Jon "Bones" Jones versus Anderson "The Spider" Silva is closer than it's ever been.
Jones successfully defended his light heavyweight title on Saturday night at UFC 159, beating Chael Sonnen to a pulp to push his career MMA record to 18-1 and his title-defense streak to five—a mark now tied with Tito Ortiz for the most in the weight class.
After watching Jones thoroughly dominate Sonnen for just over four minutes in the Octagon on Saturday night, there's only one matchup that captures both Jones' increasing talent and Silva's long-term excellence in the UFC—one against each other.
A Silva/Jones clash is on the horizon, and UFC president Dana White needs to make sure it happens after UFC 162, when Silva returns to the Octagon to defend his middleweight title against Chris Weidman.
After UFC 159 was in the books, Sonnen did what he does best in the post-fight press conference, proclaiming that Jones and Silva—the last two men to beat Sonnen in succession—are too scared to call each other out and settle who the UFC's best fighter really is.
Here's his fuel on the already rampant fire (h/t Ryan McKinnell of MMA Weekly):
If you’re gonna go fight a guy, go fight a guy. It drives me crazy, man. People are out talking about Anderson and Jon – these guys, right now, should be begging (Dana White) to fight each other...But it’s not gonna go that way. You got these two guys, and they’re great, but they’re a couple of chickens. They should be calling each other out.
They should be grabbing the mic and saying, ‘Hey, I want to fight that guy! I don’t want the debate...But it won’t happen that way. Dana’s gonna have to call these guys, and they’re gonna have to dangle a carrot. And then they’re gonna want to negotiate. We’re in the fight business, if you don’t want to fight, then don’t raise your hand.
White responded to the comments with promising news that this feud might actually take place in the near future (via UFC on Twitter):
Whether White is pulling our legs and teasing a phone call is irrelevant to the matter at hand. White proved to be thinking in line with what millions of UFC's paying customers have been thinking for the last year.
This fight needs to happen.
Of course, White teased us with the Georges St-Pierre reference for a reason. A huge draw himself, the Canadian welterweight champion would pose an interesting blend of patience and grappling ability that Silva has never seen before.
While that fight would pit two of the sports' long-standing champions against each other, it makes way less sense when you listen to GSP's concerns about moving up to face Silva in the middleweight division. In fact, GSP all but ruled out a bout with Silva earlier in the week (h/t MMA Weekly):
Anderson Silva is very big. He’s 230 pounds. He’s a very big guy, walking around very big and I’m 190 pounds...I don’t do a lot of cutting. It would be easier for me to go fight at 155 than fighting at 185. I would be more at my weight naturally.
There’s guys at 155 that walk around 190 like me...They think I’m big because I have a large frame, but I’m not a big guy. I’m not thick. If he wants to make 170, I weigh 170, and he can (come down to) 170, that’s fine.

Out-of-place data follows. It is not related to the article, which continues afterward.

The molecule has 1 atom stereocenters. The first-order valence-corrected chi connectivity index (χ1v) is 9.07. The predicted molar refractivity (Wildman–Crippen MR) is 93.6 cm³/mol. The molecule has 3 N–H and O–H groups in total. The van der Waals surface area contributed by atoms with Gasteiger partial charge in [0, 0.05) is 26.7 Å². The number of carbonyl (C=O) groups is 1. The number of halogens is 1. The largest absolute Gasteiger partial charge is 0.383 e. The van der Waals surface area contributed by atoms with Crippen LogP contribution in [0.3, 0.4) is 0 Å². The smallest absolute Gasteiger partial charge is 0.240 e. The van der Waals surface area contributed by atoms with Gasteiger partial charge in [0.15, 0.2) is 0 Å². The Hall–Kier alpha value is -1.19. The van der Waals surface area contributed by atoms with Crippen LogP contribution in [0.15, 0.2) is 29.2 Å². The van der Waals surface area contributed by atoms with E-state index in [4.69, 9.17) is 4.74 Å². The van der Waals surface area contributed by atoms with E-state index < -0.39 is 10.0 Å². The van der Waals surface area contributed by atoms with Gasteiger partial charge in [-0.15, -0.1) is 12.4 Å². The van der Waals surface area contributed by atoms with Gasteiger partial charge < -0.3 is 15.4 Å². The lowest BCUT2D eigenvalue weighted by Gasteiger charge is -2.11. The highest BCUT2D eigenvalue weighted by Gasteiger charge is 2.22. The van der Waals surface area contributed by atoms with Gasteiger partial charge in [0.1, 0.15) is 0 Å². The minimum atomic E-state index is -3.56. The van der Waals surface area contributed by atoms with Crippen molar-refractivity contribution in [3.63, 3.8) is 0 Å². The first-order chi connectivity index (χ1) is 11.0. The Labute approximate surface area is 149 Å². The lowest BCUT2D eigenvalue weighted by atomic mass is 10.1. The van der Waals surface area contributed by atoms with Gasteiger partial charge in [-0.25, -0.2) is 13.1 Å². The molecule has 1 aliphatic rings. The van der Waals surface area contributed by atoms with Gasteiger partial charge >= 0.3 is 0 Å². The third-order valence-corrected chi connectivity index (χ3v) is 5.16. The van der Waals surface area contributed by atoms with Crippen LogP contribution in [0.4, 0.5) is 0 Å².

There's no way Silva drops out of his weight class to face GSP, even if that fight would shatter pay-per-view sales in Canada and Brazil.
That makes Jones and Silva the more likely bout out of the two that Silva "called" White about on Saturday night, and it's the one that would send shock waves through the UFC community.
While Silva is a veteran fighter (33-4 career record) at age 38, he has by no means lost a step in the ring. His last four fights haven't made it out of the second round, and his last real scare was against Sonnen back in August of 2010.
Silva is getting better with age, it would appear.
His UFC record for title defenses (10) is tops in any division, and his most recent victory at UFC 153 came against Stephan Bonnar fighting in—you guessed it—the light heavyweight division. Silva destroyed Bonnar in similar fashion to how Jones beat Sonnen on Saturday night, taking just seven seconds longer to dispatch his opponent.
By that same token, Jones' meteoric rise to fame has some on edge about the kind of firepower we would see in a clash between the elder statesman and new-age hero.
The youngest UFC champion in the history of the company, Jones is now the most marketable fighter in the sport. He attracted another huge draw both being the coach of The Ultimate Fighter and fighting at UFC 159 and sits No. 2 on the UFC pound-for-pound rankings.
The man in front of him? Anderson Silva.
While exciting to think about, this match will have to be put off for a few months. Jones broke his toe during the first round of the fight against Sonnen, presumably while battering the challenger's face during the stand-up portion of the night.
Expect him to get a sizable post-fight medical suspension while things heal up. Silva isn't scheduled to get back into the ring until July against Weidman. However, If Silva knocks off Weidman, and things go according to plan, you won't want to miss the post-fight press conference at UFC 162.
It should announce a future fight between the UFC's two biggest stars.
Follow Ethan Grant on Twitter: Follow @DowntownEG